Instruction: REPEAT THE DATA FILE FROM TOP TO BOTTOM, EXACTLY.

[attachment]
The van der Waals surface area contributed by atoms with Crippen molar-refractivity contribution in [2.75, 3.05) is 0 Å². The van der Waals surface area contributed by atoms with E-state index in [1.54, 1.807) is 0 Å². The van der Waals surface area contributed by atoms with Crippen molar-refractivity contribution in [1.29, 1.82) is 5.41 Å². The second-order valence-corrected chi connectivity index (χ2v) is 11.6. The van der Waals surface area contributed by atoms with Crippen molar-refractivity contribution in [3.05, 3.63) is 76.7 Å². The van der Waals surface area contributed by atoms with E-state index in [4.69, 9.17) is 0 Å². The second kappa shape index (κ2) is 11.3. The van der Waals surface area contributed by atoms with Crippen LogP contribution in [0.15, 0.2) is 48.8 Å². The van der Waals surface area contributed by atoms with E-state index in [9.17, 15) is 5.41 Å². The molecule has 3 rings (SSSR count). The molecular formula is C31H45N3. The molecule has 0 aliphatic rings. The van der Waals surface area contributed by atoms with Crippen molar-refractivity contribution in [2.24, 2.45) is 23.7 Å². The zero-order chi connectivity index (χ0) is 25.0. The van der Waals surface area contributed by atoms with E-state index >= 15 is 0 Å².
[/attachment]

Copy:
The van der Waals surface area contributed by atoms with Crippen molar-refractivity contribution in [2.75, 3.05) is 0 Å². The van der Waals surface area contributed by atoms with E-state index in [1.54, 1.807) is 0 Å². The van der Waals surface area contributed by atoms with Crippen molar-refractivity contribution in [1.29, 1.82) is 5.41 Å². The second-order valence-corrected chi connectivity index (χ2v) is 11.6. The van der Waals surface area contributed by atoms with Crippen molar-refractivity contribution in [3.05, 3.63) is 76.7 Å². The van der Waals surface area contributed by atoms with E-state index in [4.69, 9.17) is 0 Å². The second kappa shape index (κ2) is 11.3. The van der Waals surface area contributed by atoms with Crippen LogP contribution in [0.15, 0.2) is 48.8 Å². The van der Waals surface area contributed by atoms with E-state index in [9.17, 15) is 5.41 Å². The molecule has 3 rings (SSSR count). The molecular formula is C31H45N3. The molecule has 0 aliphatic rings. The van der Waals surface area contributed by atoms with Crippen molar-refractivity contribution in [2.24, 2.45) is 23.7 Å². The zero-order chi connectivity index (χ0) is 25.0. The van der Waals surface area contributed by atoms with E-state index >= 15 is 0 Å².